The justification derived from the creation of user "APO33" is that on a GNU/Linux distribution such as this, complex user management is unnecessary, as the system is primarily only used for multimedia management; more complex options take away from the operating system's purpose: to provide a vast collection of tools for A/V development without the hassle of numerous system settings.

At this stage, however, the operating system is ready to be used.

Basic Operation

(Figure 5) APODIO applications menus.
(Figure 6) APODIO running Audacity.
(Figure 7) APODIO running GIMP.
(Figure 8) APODIO's terminal.

As a relatively new user to this environment of audio-video development, only programs simpler in nature were used to demonstrate this distribution's potential.

APODIO organizes the packaged programs within it by media-type and by purpose, in that order (Figure 5). This makes it much easier for finding desired applications, as well as discovering new ones that can be used for the same tasks.

To sample a simple audio program, Audacity was used. Audacity is an open-source, cross-platform program that allows users to record and edit sounds.<ref>"Audacity: Free Audio Editor and Recorder": 2011-04-11. (Last accessed 2011-10-15).</ref> Tasks include amplifying, splicing and mixing sounds, editing .mp3 and .wav files, and changing the speed and pitch of a track, to name a few. A generic .midi file was imported to explore the various features. Opening a .midi file yields rather fantastic abilities: since a .midi is just instructions on how to play music (as opposed to actual recorded music), you can see what musical notes actually comprise the file in Audacity (like virtual sheet music). Even running in a virtual environment, the program worked very well, and was able to perform various tasks efficiently (Figure 6).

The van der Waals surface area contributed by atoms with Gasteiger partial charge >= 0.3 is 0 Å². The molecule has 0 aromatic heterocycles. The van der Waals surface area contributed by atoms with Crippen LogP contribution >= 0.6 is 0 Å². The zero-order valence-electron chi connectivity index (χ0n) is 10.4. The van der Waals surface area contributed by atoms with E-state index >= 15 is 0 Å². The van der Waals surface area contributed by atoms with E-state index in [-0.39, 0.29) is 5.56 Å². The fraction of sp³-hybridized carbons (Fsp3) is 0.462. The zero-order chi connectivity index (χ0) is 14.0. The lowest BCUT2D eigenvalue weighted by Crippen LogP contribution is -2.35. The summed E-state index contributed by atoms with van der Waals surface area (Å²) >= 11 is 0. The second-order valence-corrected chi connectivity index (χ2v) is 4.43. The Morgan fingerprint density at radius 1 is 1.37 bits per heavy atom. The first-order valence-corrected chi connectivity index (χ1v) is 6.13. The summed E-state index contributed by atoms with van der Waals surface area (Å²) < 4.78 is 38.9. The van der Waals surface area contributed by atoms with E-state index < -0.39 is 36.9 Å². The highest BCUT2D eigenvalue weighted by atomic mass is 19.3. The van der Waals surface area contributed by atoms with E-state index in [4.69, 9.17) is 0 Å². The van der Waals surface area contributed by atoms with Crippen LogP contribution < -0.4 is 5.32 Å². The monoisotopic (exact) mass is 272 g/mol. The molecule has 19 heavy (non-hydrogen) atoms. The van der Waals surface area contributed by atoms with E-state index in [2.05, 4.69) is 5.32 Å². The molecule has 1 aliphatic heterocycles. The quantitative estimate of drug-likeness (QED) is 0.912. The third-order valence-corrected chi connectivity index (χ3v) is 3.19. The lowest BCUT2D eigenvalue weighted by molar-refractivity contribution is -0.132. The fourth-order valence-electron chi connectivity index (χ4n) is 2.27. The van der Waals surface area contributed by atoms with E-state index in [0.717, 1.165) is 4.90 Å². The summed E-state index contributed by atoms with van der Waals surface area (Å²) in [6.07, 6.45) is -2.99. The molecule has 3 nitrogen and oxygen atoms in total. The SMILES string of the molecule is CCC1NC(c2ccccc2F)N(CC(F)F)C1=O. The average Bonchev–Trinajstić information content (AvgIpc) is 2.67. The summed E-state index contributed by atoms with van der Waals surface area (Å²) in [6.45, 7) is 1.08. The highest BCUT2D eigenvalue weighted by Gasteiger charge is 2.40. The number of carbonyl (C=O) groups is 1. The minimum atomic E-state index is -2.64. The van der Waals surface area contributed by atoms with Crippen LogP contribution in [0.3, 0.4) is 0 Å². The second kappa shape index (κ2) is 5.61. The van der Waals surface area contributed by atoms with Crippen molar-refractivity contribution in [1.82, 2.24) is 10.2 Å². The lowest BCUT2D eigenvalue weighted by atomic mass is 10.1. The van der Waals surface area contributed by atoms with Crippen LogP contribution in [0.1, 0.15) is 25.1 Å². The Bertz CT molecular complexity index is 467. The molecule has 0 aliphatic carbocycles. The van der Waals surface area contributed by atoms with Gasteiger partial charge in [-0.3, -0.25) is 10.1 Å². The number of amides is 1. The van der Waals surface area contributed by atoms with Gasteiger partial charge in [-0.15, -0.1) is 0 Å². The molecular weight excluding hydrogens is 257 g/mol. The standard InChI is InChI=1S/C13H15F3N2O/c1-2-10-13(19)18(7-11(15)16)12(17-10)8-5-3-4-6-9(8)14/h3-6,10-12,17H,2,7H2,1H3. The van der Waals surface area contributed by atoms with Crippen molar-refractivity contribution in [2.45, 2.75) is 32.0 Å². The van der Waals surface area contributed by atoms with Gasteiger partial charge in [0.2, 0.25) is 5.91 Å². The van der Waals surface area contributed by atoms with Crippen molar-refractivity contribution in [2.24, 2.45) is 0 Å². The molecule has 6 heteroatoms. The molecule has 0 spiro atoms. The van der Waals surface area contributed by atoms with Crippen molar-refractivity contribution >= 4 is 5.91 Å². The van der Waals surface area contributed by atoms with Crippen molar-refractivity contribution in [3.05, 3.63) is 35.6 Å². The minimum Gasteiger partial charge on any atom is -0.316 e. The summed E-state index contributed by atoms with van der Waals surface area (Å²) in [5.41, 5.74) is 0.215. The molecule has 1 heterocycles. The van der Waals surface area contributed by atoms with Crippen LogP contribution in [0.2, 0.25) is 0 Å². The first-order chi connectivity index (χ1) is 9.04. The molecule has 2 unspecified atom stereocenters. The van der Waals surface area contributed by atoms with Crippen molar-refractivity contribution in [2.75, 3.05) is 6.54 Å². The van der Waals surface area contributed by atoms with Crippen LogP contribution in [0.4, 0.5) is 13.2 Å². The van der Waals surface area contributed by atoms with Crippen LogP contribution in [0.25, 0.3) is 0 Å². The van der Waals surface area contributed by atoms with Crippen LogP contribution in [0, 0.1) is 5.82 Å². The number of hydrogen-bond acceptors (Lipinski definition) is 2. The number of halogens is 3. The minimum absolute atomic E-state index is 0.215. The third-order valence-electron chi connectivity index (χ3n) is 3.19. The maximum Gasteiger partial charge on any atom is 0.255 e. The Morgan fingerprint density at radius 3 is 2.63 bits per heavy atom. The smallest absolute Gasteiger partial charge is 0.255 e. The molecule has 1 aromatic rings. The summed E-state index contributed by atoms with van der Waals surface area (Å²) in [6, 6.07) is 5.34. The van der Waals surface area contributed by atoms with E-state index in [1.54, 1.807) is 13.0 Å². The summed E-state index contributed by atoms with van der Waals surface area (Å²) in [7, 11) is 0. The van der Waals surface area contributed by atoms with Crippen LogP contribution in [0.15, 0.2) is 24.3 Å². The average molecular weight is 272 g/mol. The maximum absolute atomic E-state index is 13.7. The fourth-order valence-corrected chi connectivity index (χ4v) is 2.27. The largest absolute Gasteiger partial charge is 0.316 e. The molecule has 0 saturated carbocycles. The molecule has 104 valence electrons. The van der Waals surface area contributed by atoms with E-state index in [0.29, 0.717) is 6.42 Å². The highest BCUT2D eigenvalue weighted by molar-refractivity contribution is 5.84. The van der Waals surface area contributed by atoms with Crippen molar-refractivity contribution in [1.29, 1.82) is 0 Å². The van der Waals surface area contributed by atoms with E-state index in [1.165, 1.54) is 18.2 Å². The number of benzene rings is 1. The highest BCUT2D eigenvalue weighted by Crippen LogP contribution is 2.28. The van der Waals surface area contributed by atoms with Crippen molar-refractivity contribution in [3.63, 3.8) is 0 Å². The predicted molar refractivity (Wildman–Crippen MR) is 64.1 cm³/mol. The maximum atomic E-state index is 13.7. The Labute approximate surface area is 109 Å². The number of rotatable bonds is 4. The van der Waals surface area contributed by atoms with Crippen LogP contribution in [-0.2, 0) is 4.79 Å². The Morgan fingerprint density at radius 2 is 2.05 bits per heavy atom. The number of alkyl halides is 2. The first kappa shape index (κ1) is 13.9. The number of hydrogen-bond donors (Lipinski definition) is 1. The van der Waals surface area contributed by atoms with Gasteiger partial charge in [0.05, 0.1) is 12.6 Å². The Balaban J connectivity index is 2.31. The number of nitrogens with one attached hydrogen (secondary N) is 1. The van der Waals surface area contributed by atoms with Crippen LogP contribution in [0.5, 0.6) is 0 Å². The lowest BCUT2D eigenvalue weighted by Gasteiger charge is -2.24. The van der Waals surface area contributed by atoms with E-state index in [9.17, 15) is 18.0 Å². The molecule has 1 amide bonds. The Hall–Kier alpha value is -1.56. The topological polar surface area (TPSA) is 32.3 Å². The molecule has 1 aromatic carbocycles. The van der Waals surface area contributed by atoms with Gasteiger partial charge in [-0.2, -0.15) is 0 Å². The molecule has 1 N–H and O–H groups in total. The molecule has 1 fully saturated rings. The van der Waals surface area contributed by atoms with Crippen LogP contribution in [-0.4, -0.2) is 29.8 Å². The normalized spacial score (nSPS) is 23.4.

To sample a simple image program, MyPaint and GIMP were used. MyPaint is an open-source graphics program for artists who appreciate digital mediums for creating, and don't want an annoying interface,<ref>"MyPaint": 2011. (Last accessed 2011-10-16).</ref> and GIMP is the GNU Image Manipulation Program, a package that allows users to modify and manipulate photos, providing features such as photo enhancement and digital retouching.<ref>"GIMP - Feature Overview": 2011. (Last accessed 2011-10-16).</ref> It is a raster editor (meaning that it performs operations directly on the pixels that make up the image), as opposed to a vector editor (where the image is made up of directional lines that explain how the image looks). A picture of a sun was drawn in MyPaint using its various brush tools; the variety of tools supplied is quite profound, and really shows the potential of this simple application. That image was then saved and opened in GIMP, where the colour levels were modified (among other settings) to show how simple adjustments propagate larger effects (Figure 7).

As well as the plethora of programs installed, it's important to remember that this is still a typical GNU/Linux distribution under the hood. The common, necessary components remain intact, such as gedit and the terminal (Figure 8).

This is the most basic of operations of APODIO. Simply speaking, it provides the environment in which the provided applications run, and all operations are unique to each application, and not APODIO. At this stage, however, not even Guest Additions were installed, and APODIO still ran these programs quite well.